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Ancient Myths in the Making of Culture


Małgorzata Budzowska and Jadwiga Czerwińska

The reception of Mediterranean Antiquity heritage is one of the dominant research areas in contemporary classical studies. This issue has constituted the scope of the conference Reception of Ancient Myths in Ancient, Modern and Postmodern Culture, which took place at the University of Łódź (Poland) in November 2013. The volume consists of the selected articles based on the conference papers. They are divided into the main chapters: Literature, Visual and Performing Arts and Philosophy as well as Anthropology. The authors consider different methods of reception of ancient myths focusing on various cultural phenomena: literature, fine arts, theatre, cinema and pop culture.
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About the Politicization of the Antigone Myth by Rolf Hochhuth


The Antigone myth is one of the most famous myths in the history of literature. The history of sisterly love is as old as human civilization, but it still provokes the literati into attempting new interpretations nonetheless. Rolf Hochhuth relocated the ancient plot into the times of the Nazi Regime. Die Berliner Antigone tackles the problem of National Socialism and the ‘conditio humana’ as well. Hochhuth’s Antigone rejects human laws and buries her dead brother – a nameless officer sentenced to death for his ‘shameless’ remark: ‘the 6th Army had been destroyed not by the Soviets, but by the Führer’. Interestingly, Anne, alias Antigone, is not motivated by politics or religion but she’s still dragged into political machinations and the extermination system nevertheless. Heiner Müller wrote in his biography: ‘Myths are condensed collective experiences, and, on the other hand, a kind of Esperanto, an international language that is no more understandable only in Europe’. Based on Hochhuth’s story one can analyze transformations of a myth and functions attributed to it only to notice that models of human behaviour are basically the same. In his short novel, the German writer only references ancient myth showing readers, through modernization, how timeless the theme is.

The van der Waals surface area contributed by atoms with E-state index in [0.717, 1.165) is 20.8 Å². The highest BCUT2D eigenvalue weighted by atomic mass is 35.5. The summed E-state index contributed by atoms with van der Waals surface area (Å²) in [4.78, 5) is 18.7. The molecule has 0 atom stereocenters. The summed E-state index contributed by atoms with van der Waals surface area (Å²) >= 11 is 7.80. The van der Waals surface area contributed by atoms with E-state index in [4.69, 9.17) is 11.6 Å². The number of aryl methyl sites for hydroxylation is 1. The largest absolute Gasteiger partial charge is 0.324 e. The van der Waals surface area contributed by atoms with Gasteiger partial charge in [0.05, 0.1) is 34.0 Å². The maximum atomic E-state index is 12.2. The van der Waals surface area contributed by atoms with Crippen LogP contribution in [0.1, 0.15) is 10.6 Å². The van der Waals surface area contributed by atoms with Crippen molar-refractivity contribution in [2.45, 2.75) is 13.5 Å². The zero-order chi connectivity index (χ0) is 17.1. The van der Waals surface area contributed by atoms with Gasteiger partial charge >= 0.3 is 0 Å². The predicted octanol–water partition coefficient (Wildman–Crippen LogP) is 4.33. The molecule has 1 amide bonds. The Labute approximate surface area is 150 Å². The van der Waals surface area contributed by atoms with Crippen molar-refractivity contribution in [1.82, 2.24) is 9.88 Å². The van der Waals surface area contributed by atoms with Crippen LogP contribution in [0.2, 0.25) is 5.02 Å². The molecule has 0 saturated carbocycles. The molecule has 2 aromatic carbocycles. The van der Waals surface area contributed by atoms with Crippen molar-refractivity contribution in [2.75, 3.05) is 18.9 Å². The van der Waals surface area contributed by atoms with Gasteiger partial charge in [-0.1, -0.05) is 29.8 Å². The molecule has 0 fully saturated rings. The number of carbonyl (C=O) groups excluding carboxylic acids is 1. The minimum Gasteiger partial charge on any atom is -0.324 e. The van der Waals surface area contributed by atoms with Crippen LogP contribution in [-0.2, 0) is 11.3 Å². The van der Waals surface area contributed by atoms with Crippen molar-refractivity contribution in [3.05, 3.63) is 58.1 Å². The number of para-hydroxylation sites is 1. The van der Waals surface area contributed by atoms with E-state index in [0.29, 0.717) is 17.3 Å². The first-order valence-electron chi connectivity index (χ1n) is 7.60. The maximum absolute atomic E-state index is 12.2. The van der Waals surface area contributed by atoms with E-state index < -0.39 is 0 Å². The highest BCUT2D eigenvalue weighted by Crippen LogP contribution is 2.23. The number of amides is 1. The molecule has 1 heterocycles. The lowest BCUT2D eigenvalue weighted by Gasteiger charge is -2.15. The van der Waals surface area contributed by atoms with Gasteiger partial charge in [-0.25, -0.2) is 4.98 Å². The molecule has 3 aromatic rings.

‘Sometimes, it might be helpful if we went hundreds of kilometers away or hundreds of years back, to the past that we know only through legends and myths in order to see what can be found there […]: ourselves.’

Christa Wolf1

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